Then as they like to say on TV, “THAT’S NOT ALL”. This Class. 9 Proper Shipping Name contains a Special Provision in column number 7, for which the shipping name “Hazardous Waste Solid N.O S.”, does not provide, Special provision 136. 

It seems that Special provision 136 states; that materials identified as “dangerous goods in apparatus” are also excepted from the Class 9 label, (unless offered by aircraft) and are never subject to vehicle placarding,


It’s all about identification when shipping hazardous materials, hazardous wastes, hazardous substances and marine pollutants. Shipping containers, labels and placards are never based on the material’s hazard class. They are based solely on identification; the proper shipping name. I had forgotten the golden rule of shipping hazardous materials ; “IDENTIFICATION, NOT CLASSIFICATION, DETERMINES REGULATION”.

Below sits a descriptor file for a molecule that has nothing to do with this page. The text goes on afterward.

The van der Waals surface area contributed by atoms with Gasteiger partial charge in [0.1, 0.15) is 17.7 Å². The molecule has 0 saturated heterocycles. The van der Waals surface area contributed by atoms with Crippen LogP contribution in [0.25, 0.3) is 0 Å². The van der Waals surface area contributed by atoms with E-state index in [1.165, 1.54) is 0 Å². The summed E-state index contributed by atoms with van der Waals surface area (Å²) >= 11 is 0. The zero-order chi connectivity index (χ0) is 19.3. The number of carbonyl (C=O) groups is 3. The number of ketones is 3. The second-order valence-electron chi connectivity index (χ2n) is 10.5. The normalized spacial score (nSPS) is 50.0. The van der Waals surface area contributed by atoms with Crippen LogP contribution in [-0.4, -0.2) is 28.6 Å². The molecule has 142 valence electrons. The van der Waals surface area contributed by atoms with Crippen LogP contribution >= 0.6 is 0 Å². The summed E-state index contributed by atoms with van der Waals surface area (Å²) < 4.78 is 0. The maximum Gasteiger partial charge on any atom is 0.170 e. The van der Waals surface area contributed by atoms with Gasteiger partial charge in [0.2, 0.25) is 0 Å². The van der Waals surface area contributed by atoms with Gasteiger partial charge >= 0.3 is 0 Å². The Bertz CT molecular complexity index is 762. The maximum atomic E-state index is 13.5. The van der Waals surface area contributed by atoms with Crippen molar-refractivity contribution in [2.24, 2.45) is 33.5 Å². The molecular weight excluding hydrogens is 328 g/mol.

I see now, I was wrong, but I am glad together, we, that is, both my customer and I (mostly he and not I), were able to answer, the question he asked me. I am fading fast, so with over a month until my next seminar, please keep those cards, calls and emails coming.

Thank you for your readership and support.

Robert J Keegan 

Publisher and President 

Hazardous Material Publishing Company

Transportation Skills Program Inc




I have a notorious and almost legendary reputation for forgetfulness. I can be halfway through writing a blog and not remember what it was originally about. In fact, if it’s on my computer or tv, for the first time, I will very rarely watch a movie or show to its end, because I can not remember what happened at the beginning. But I think my biggest problem is, trying to remember the names of who the actors play. I think they should show the actors and who they are playing before the movie starts, in the opening credits, not when the movies over.